Diversions

“Spotlight” Film Review

 

By Murphy Kenefick, Staff Writer

4.5 out of 5 stars

 

Spotlight.jpg

Rachel McAdams, Michael Keaton and Mark Ruffalo star as Sacha Pfeiffer, Walter ‘Robby’ Robinson and Michael Rezendes in the new drama “Spotlight.” Photo courtesy of Kerry Hayes/Open Road Films

It is not everyday that a movie makes you consider changing your college major. When faced with constant moral imperatives, the journalists that this film revolves around insist on a call to action that is hard to resist.

The film, based on real events, follows the “Spotlight” group at the Boston Globe, a team of four people that investigates bigger stories that take years to develop. In 2001, these reporters looked into the Catholic Church and the claims of child molestation that had been going on as an epidemic for decades. Faced with a new boss and major pushback from the church, the team has to continue to pursue the truth.

A seemingly familiar and bland subject, director Tom McCarthy manages to make the story come alive.

Immaculately balanced, with topics ranging from objective to emotional, personal to professional, “Spotlight” never misses a beat. With a consistent tone pulsing through every confrontation and investigation, the story chugs along, never losing steam or interest. This grip on the audience was elevated by the actors’ natural and passionate performances, especially from Keaton, Ruffalo and to a more sporadic extent, Tucci, who stole every scene he was in. They play their characters perfectly, with great emotion and earnestness but never schmaltz.

McCarthy’s direction is smooth and contained, lighting up offices, making them feel clean but never sterile. His scope is intimate, yet factual, creating the perfect equity that newspapers attempt to have. He gives a dose of facts and personal fear/fury that gives the audience the evidence to be invested.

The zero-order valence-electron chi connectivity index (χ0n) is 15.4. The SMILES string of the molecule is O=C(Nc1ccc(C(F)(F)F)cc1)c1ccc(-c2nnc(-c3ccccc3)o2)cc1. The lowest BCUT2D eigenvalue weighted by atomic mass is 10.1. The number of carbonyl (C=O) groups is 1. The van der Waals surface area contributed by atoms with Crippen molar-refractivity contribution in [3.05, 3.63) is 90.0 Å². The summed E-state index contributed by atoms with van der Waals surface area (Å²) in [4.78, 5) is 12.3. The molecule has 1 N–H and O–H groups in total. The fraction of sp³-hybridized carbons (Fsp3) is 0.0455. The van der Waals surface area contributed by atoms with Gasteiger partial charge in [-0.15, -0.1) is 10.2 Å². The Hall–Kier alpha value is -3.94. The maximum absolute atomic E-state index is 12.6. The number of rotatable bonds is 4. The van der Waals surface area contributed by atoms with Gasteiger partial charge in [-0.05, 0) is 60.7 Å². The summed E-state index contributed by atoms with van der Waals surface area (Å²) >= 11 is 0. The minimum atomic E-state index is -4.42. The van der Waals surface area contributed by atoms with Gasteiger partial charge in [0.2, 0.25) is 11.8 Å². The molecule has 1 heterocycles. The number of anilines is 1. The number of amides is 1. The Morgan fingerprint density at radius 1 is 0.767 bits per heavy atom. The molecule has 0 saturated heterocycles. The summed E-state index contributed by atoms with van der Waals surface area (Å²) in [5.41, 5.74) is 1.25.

With this kind of subject matter, there is an extra level of sensitivity involved. When interviewing the victims, there was never any condescension or exploitation that there easily could have been. Where other films or television shows would have relied upon that kind of screenplay, “Spotlight” takes the high road, treating everyone involved with respect except the church, who they go after with a steady tenacity. That is where the main pathos lies, along with the attachment to the characters and the various ways that they go after the criminals. While unsettling, “Spotlight” is  ultimately gratifying.

Overall, if this does end up being our next Best Picture winner, as many prognosticators have predicted, I’d be extremely satisfied. It works as a crowd-pleaser and a tale of moral inspiration. Filled with great performances and a sharp screenplay, “Spotlight” is nearly perfect.

BONUS POINTS: Richard Jenkins’ (uncredited) voice, the managing of the victims’ stories and the fact that John Slattery’s character, Ben Bradlee Jr., is the son of Ben Bradlee, the head editor in “All the Presidents Men” who broke open the Watergate scandal.

NEGATIVE POINTS: Why was it rated R?

 

 

 

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